Globally, the USDA forecast corn production 13.7Mt higher at 1,236.7Mt. The big movers were China, up 11.8Mt to 288.8Mt, the US, up 2.7Mt, and Brazil, down 2Mt to 127Mt. The USDA left output in Argentina, Ukraine and the European Union unchanged at 55Mt, 30.5Mt and 60.1Mt respectively. Total global trade was decreased by 500,000t month on month, with the Brazil export forecast down 1Mt to 54Mt. Expected global ending stocks are up 10Mt to 325Mt compared to 2022-23, and 25Mt higher than at the end of the 2021-22 season.

Brazil’s production remains the big unknown, with extremely hot and dry weather in October, November and December through the central and northern parts of Brazil, eroding yield potential for this season’s first corn crop. Corn and soybean production analyst Michael Cordonnier already has forecast Brazil’s corn output 10Mt lower than the USDA at 117Mt, and he has a lower bias moving forward.

While good rains have returned to the dry areas in January, moisture deficits remain in many regions, and the glaring concern is whether the climate pattern change this month will negate the crop damage done in the last quarter of 2023. The dry weather has also delayed the soybean plant in many areas which could be problematic for the safrinha corn crop as planting will also be late, pushing crop maturity well past the normal monsoon departure date.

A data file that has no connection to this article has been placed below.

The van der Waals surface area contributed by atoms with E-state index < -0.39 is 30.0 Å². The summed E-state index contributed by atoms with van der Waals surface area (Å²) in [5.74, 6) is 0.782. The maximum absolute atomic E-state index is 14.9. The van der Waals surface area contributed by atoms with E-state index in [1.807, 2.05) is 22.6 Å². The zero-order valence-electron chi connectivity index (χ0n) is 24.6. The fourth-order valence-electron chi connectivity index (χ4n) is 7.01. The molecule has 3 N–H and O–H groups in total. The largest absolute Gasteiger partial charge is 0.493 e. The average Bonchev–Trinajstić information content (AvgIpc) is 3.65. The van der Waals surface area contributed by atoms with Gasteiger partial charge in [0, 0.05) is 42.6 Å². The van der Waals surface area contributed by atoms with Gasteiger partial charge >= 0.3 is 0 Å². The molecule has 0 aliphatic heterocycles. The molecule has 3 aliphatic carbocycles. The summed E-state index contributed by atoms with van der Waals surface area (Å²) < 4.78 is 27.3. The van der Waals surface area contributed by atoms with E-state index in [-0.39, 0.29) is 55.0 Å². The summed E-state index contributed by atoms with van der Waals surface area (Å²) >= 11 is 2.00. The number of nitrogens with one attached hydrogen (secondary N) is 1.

Global soybeans flat overall

The soybean yield in the US was also raised in last week’s report by 0.7 bu/ac to 50.6bu/ac (3.4t/ha), which lifted production 0.9pc to 4.165 billion bushels (113.4Mt), still 2pc lower than in 2022-23 due to a fall in the harvested area. The uptick in supply pushes projected 2023-24 ending stocks 14.1pc higher than last month to 280 million bushels (7.62Mt).

On the world stage, the USDA left total soybean production in 2023-24 unchanged at 399Mt, 6.3pc higher than the 375.4Mt produced in the prior season. The main change was in Brazil, where production is 4Mt lower at 157Mt but still in record territory. Even though the weather has improved in Brazil, Michael Cordonnier believes the rain has come too late for a full recovery of the earliest planted soybeans in central Brazil. Dr Cordonnier’s estimate now sits at 151Mt, having wiped 6Mt off his forecast in the past six weeks. Last month, farmers were estimating yield losses of up to 30pc in the worst affected early maturing crops, and early yields support that concern.

The main compensatory revisions were the US, 1Mt higher to 113.3Mt, and Argentina, 2Mt higher at 50Mt, with some minor upward revisions to Paraguay and China helping to balance the equation. The USDA pegged global trade slightly higher at 170.9Mt, and ending stocks were unchanged at 114.6Mt. Interestingly, China’s import projection remains at 102Mt despite rumblings from Beijing of lower demand in the second half of 2023-24.